Assignment #9 of my year-long photo challenge inspired by Henry Carroll’s Use This If You Want To Take Great Photographs is from page 56: Use framing to create a photograph within a photograph.
I love the city! The variety of people shuffling to and fro, the trains, the honking cabs, the buildings, the shadows, the energy…buzzzzzzzz. I get an energy high from it every time I visit. And while I LOVE the city, I can honestly say I’ve never been a street photographer. I don’t get jazzed running around sticking my camera in peoples’ spaces. It feels intrusive, as if I’m invading their private bubble. I could never be a paparazzi photographer.
And yet, when I’m in the city, especially somewhere like NYC, I *totally* get street photography. Photographic opportunities abound: architecture, people, oddities, crazy shape-shifting shadows are EVERYWHERE. And New Yorkers seem so desensitized to everything, that someone sticking a camera in their face is just another way to interact…or not…whatevs. In one subway interlude, I had a guy rushing past me ask, “d’you get me? d’you get the shot?” “I GOT you,” I smiled and strolled off.
I will say, having a photog buddy with me while shooting street eases my nerves. I was lucky enough to be accompanied by none other than my good buddy Charles Dube, who is not only a street photographer but also happens to be a mean sax blower. Check out his work here. There’s often a reassurance for me that if something goes awry, maybe if I piss off one too many New Yorkers, Charlie’s got my back. But thank goodness this time it didn’t come to that. Maybe next year, Charlie. ;)
Up next? Assignment #10: Page 32. Contrast movement and stillness in a single frame. Assignment #10 will be posted May 31.
One rainy day afternoon reminded me of another…
Assignment #8 of my year-long photo challenge inspired by Henry Carroll’s Use This If You Want To Take Great Photographs is from page 121: Show us that photography is a form of magic.
Things are gonna get technical this time. Really technical. ISO 100, 150 sec at f/22 kind of technical. Because while I think photography possesses a type of poetic, storytelling magic, the kind I usually try to capture, it also possesses technical magic. The kind that literally makes a person disappear.
The above shot did not turn out like I wanted. But, I only had 2 shots at it (excellent pun intended). It was sundown, starting to rain, and my daughter, Sophia, and I were in a nearby forest. I pushed my aperture to its max for the lens I was using, f/22, to kill as much ambient as possible, because I intended to show how a subject can exist over the entirety of a shutter clip but appear all in the same resulting photograph. The idea was to create one photograph that included multiple Sophias, leaning on a tree, twirling in the brush, skipping down the path, staring at the camera, etc. I knew I could do this by dragging my shutter and asking her to take long pauses between poses.
These “multiplicity” photos exist most commonly in composite form, as that technique makes these photos easier to nail sharp focus and detail. See the below example photo from one of my very talented buddies, David Mattos. Below photo is copyright of David Mattos.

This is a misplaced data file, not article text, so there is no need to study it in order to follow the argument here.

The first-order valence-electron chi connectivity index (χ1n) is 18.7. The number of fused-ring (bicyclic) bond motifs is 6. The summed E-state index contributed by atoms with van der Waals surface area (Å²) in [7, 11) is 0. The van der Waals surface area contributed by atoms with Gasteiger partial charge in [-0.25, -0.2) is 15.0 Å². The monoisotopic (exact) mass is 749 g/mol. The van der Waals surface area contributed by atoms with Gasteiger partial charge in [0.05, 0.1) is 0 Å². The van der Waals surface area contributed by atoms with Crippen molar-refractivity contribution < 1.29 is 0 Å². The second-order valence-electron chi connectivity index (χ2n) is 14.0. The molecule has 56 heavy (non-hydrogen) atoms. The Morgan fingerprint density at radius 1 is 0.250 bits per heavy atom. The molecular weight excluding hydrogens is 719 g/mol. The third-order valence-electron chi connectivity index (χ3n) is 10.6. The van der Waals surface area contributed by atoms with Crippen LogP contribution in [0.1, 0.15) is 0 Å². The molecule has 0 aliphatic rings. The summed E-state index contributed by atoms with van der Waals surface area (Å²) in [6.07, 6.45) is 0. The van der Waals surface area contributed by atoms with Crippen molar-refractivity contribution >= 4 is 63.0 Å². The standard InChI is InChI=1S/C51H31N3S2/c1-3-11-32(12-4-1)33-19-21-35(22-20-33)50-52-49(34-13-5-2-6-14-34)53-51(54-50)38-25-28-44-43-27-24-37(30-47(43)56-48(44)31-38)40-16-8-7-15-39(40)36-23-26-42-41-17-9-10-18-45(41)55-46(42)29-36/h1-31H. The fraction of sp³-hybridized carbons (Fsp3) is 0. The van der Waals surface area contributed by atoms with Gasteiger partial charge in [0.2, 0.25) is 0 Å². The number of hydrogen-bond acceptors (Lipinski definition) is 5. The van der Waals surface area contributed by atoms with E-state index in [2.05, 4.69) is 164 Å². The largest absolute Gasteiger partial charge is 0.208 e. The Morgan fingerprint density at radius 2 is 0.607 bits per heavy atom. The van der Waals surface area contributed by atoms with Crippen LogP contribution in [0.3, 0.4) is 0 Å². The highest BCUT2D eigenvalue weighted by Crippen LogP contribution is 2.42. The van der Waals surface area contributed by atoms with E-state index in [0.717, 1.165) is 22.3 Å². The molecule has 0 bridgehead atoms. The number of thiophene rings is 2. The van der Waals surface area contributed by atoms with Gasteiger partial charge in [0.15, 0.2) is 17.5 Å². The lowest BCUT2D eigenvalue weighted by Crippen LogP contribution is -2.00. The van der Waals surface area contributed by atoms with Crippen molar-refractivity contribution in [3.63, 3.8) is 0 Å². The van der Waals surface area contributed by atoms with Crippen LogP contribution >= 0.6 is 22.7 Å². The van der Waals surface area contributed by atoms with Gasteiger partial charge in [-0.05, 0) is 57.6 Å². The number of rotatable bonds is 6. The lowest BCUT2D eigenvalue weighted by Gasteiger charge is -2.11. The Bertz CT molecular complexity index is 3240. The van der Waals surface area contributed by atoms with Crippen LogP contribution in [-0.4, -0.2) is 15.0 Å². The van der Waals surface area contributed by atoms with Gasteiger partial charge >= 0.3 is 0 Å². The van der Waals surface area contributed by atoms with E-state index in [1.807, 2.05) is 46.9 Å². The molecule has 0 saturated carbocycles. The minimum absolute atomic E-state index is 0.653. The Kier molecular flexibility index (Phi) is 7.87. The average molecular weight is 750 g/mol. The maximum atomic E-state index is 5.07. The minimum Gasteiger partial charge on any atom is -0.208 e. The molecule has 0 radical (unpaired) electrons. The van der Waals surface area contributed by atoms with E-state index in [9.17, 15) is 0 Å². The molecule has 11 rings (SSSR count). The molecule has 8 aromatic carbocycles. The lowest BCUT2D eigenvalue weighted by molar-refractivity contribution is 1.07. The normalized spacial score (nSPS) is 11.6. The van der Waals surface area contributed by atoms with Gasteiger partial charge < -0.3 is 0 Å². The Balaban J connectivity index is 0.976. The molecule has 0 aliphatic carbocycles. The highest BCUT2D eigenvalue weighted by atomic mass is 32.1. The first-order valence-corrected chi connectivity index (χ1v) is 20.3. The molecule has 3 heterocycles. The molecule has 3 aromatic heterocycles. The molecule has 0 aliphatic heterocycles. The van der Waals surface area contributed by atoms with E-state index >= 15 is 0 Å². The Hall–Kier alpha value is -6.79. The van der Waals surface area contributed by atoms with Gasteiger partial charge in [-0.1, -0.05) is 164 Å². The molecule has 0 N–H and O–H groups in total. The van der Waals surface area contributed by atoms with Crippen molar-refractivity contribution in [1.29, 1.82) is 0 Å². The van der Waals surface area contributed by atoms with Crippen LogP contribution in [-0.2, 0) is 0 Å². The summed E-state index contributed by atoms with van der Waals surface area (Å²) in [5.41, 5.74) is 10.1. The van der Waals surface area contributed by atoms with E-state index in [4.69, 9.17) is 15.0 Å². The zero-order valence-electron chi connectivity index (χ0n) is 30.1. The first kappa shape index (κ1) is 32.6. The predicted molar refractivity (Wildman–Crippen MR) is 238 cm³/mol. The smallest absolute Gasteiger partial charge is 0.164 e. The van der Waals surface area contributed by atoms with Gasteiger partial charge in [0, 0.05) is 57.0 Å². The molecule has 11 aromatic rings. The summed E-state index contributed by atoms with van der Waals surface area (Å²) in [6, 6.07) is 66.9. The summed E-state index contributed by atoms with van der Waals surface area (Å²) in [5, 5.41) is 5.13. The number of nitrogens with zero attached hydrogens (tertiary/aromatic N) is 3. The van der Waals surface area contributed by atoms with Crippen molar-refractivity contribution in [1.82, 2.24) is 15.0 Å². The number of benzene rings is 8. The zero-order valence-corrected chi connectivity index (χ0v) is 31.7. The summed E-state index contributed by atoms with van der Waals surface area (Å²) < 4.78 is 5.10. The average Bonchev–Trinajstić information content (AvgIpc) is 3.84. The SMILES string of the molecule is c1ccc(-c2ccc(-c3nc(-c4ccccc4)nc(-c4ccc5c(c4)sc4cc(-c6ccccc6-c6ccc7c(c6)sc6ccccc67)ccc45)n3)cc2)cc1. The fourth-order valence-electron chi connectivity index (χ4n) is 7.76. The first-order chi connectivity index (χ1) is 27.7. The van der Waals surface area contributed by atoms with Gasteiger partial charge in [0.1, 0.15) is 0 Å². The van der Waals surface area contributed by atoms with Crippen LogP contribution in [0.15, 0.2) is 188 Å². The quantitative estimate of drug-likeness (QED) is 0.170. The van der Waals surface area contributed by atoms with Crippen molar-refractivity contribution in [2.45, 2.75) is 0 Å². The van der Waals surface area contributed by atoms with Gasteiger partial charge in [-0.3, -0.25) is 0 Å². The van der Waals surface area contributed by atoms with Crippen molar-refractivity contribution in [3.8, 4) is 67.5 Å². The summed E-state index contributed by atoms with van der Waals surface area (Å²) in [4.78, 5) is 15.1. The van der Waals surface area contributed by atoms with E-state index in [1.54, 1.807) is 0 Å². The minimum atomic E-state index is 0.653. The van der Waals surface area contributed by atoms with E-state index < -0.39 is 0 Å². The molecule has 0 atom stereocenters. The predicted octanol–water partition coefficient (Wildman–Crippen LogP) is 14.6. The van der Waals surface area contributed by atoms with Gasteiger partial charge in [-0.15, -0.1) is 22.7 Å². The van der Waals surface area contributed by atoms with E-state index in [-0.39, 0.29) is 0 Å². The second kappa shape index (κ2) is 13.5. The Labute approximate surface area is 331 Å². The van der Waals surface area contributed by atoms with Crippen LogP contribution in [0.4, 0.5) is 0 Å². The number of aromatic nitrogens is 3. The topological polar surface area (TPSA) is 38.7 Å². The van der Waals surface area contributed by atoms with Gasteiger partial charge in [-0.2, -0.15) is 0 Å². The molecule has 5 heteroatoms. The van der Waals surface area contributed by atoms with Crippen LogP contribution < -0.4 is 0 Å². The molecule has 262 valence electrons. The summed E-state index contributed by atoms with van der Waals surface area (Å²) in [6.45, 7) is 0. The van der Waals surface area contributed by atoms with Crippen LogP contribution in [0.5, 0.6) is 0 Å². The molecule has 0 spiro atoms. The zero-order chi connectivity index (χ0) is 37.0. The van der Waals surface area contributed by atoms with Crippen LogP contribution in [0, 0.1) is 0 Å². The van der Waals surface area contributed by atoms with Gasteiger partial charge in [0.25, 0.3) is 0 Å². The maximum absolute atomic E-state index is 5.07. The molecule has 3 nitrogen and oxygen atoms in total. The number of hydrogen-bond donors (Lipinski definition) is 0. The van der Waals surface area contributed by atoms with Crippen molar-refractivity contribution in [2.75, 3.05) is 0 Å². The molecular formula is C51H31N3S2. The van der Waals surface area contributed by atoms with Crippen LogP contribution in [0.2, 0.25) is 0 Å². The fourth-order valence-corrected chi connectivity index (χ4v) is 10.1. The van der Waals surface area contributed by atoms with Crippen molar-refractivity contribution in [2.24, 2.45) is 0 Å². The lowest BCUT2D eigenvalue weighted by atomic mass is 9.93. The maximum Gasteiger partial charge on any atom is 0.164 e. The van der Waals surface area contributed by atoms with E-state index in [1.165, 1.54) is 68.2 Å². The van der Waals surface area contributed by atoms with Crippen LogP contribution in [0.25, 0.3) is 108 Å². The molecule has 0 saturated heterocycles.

Isn’t that cute!? I love it. But, I wanted to harness the power of the camera to do this without compositing.
To do this, I set my camera to bulb and held the shutter button down, while Sophia walked from spot to spot and paused for 10 seconds or so, then walked to another spot and paused for another 10 seconds. And the above forest scene is what I got. I knew that I wouldn’t get a crisp image of her. That would be impossible without introducing flash. There’s no way she can stay still that long at that slow a shutter. But, I did think I would get faint outlines of her in each pose. But I got pretty much nada. If you look really closely, you’ll see a bit of white ghosting in the final shot. I had asked her to wear white so she would pop against the green of the trees. But nothing distinguishable enough for you to know where she was posing unless I pointed it out, which I’ll do in 3…2…
So, this technique needs practice. BUT, how magical is it that I pretty much made her disappear from the frame? She was roaming all over that area during the 150 second shutter, and there’s barely a trace of her.
Up next? Assignment #9: “Use framing to create a photograph within a photograph,” page 56! :) Assignment #9 will be posted May 15.
Assignment #7 of my year-long photo challenge inspired by Henry Carroll’s Use This If You Want To Take Great Photographs is from page 62: Make light the subject of your photograph. The opposite of last week’s “photograph a shadow” assignment.
I have to admit, while I always consider light when taking a photograph, I *rarely* make it my subject. Any while it may not be the subject of the photograph I created for this assignment, I definitely think that the light tells the story…it’s the narrator, if you will.
Initially, I wanted spotlight rays/beams on her. This is why I introduced the smoke, to bring out the light rays. It wasn’t until after I took down my set-up that I realized that my aperture setting was too low to catch the rays. I had set it low to catch the bokeh of the curtain behind her. Inevitably, I would never have been able to get the shot I wanted in camera unless I had a really large backdrop and moved her further from it or I took two shots and composed them: one at a wide aperture to create the bokeh background, the second at narrow aperture to catch the beams highlighted by the smoke. So, while this one didn’t fully live up to my hopes and expectations, I still kinda like it.